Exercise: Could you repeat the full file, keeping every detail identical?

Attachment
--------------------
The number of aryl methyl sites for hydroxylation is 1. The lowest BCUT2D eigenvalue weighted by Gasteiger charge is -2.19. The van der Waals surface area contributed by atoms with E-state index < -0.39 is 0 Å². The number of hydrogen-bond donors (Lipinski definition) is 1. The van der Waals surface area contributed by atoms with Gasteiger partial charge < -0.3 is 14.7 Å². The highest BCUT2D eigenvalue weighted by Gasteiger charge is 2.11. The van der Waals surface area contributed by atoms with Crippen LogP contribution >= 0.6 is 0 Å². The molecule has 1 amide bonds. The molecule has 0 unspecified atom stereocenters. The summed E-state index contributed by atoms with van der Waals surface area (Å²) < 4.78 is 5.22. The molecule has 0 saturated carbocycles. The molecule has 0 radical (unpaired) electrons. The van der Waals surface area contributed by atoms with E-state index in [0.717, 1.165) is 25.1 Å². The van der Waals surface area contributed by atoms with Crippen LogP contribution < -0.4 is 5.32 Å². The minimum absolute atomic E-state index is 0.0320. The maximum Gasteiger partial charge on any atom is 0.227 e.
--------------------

The number of aryl methyl sites for hydroxylation is 1. The lowest BCUT2D eigenvalue weighted by Gasteiger charge is -2.19. The van der Waals surface area contributed by atoms with E-state index < -0.39 is 0 Å². The number of hydrogen-bond donors (Lipinski definition) is 1. The van der Waals surface area contributed by atoms with Gasteiger partial charge < -0.3 is 14.7 Å². The highest BCUT2D eigenvalue weighted by Gasteiger charge is 2.11. The van der Waals surface area contributed by atoms with Crippen LogP contribution >= 0.6 is 0 Å². The molecule has 1 amide bonds. The molecule has 0 unspecified atom stereocenters. The summed E-state index contributed by atoms with van der Waals surface area (Å²) < 4.78 is 5.22. The molecule has 0 saturated carbocycles. The molecule has 0 radical (unpaired) electrons. The van der Waals surface area contributed by atoms with E-state index in [0.717, 1.165) is 25.1 Å². The van der Waals surface area contributed by atoms with Crippen LogP contribution < -0.4 is 5.32 Å². The minimum absolute atomic E-state index is 0.0320. The maximum Gasteiger partial charge on any atom is 0.227 e.